It’s worth noting that MEGA does keep track of more of your meta-data than some services on this list. Though they can’t access your actual encrypted files, they can get a lot of information about your account, including emails you contacted through MEGA (including shared files), basic account settings and your avatar, and the IP addresses of the devices you’ve used to access your MEGA account. They also store information on file sizes of uploaded files. There’s also been some concern over the influence that Chinese business figures have in the company, which shouldn’t matter too much due to the zero-knowledge encryption, but if you’re eager to keep your data as far away from China as possible it’d be better to go with a different service.


MEGA’s smallest plan comes with 400 GB of storage and 1 TB of data transfer allowed per month, and their next tier, which is comparatively priced to Dropbox’s basic plan, provides double those limits. This is also backed up by full file versioning, secure file sharing (through password protection), a private message system, and a secure video conferencing system. You’re not getting anywhere near as much storage space for the same price as a service like, but features like chat, video-conferencing, and media playback from within the apps all stand out as desirable features.


The aforementioned metadata collected by the service and the potential issues with the business-side of the company might be important depending on your threat model. Their lack of integration with 3rd party applications makes their service a bit frustrating for those who are used to instantaneous collaboration provided by Google Docs.


pCloud is nearly unique in the field of cloud storage because it offers “lifetime” plans to users. Combined with a large suite of sharing and collaboration tools, this makes it a great option for many… just beware of the flaws, such as the fact that zero-knowledge encryption is an add-on, not a base service, and that using that encryption renders most of pCloud’s impressive sharing options inoperable.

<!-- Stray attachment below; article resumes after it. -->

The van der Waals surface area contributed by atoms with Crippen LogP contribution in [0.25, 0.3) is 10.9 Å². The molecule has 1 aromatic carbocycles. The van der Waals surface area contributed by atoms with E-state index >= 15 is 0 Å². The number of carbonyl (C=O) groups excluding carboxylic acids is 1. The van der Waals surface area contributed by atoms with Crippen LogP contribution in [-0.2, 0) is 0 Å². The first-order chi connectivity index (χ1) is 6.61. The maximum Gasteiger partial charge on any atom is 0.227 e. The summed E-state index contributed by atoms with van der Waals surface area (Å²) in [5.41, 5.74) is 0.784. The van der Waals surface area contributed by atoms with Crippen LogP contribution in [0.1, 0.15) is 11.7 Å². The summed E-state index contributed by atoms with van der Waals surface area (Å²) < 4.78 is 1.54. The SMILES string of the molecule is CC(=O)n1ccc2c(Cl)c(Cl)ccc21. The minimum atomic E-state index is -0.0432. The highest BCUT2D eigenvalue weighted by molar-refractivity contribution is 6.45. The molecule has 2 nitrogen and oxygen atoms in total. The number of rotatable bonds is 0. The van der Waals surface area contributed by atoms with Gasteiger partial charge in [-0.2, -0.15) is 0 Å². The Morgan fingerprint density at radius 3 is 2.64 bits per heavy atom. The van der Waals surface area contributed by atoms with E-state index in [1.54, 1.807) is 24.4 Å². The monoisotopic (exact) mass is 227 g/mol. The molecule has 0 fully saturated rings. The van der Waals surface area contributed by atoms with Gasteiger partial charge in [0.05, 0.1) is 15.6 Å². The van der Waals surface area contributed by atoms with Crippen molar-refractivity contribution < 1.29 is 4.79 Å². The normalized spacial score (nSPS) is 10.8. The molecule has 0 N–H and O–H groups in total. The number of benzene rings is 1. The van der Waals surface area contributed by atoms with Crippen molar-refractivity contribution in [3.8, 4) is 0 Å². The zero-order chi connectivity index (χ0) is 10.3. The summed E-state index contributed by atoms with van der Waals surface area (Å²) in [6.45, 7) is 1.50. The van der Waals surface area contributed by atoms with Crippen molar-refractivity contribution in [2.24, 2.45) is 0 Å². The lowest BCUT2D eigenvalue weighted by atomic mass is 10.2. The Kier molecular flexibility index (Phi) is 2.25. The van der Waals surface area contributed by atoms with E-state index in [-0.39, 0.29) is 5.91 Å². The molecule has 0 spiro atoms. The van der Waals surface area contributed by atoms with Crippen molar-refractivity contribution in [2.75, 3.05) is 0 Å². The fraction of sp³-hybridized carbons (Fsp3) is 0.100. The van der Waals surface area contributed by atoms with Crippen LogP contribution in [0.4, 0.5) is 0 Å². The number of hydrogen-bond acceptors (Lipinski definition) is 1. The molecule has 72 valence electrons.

Like with all cloud hosting providers that try to lay claim to privacy and security, the true test is do they offer zero-knowledge encryption? Your data is only secure, after all, if you’re the only person who can see it! The good part is that pCloud does offer this, but the downside is that it’s only offered as an additional product that integrates with your base cloud storage service.

The company also collects a fair amount of usage data from its users, including IP address and information about the devices that access their service. They are based in Switzerland, which has historically solid privacy laws, but that shouldn’t be the only thing one relies upon. There have also been a number of complaints on Reddit by users who feel they had their accounts deleted unfairly due to misidentified copyrighted material showing up on their accounts. pCloud representatives stated that accounts aren’t “deleted” in such cases, merely suspended for review, but that begs the question: how does pCloud know what you’re uploading? The answer comes in the form of a “hash” a unique coded identifier that corresponds to a piece of data, such as a pirated film. The owning company will release hashes of their films to services like pCloud who then use automated monitoring to detect data being uploaded with such a hash. This isn’t pCloud’s fault, by the way, but is a problem inherent in laws like the DMCA and the EU directive "Article 13".

This shouldn’t be an issue unless you plan on doing nefarious things, but it’s a point to consider for many users looking for truly private service.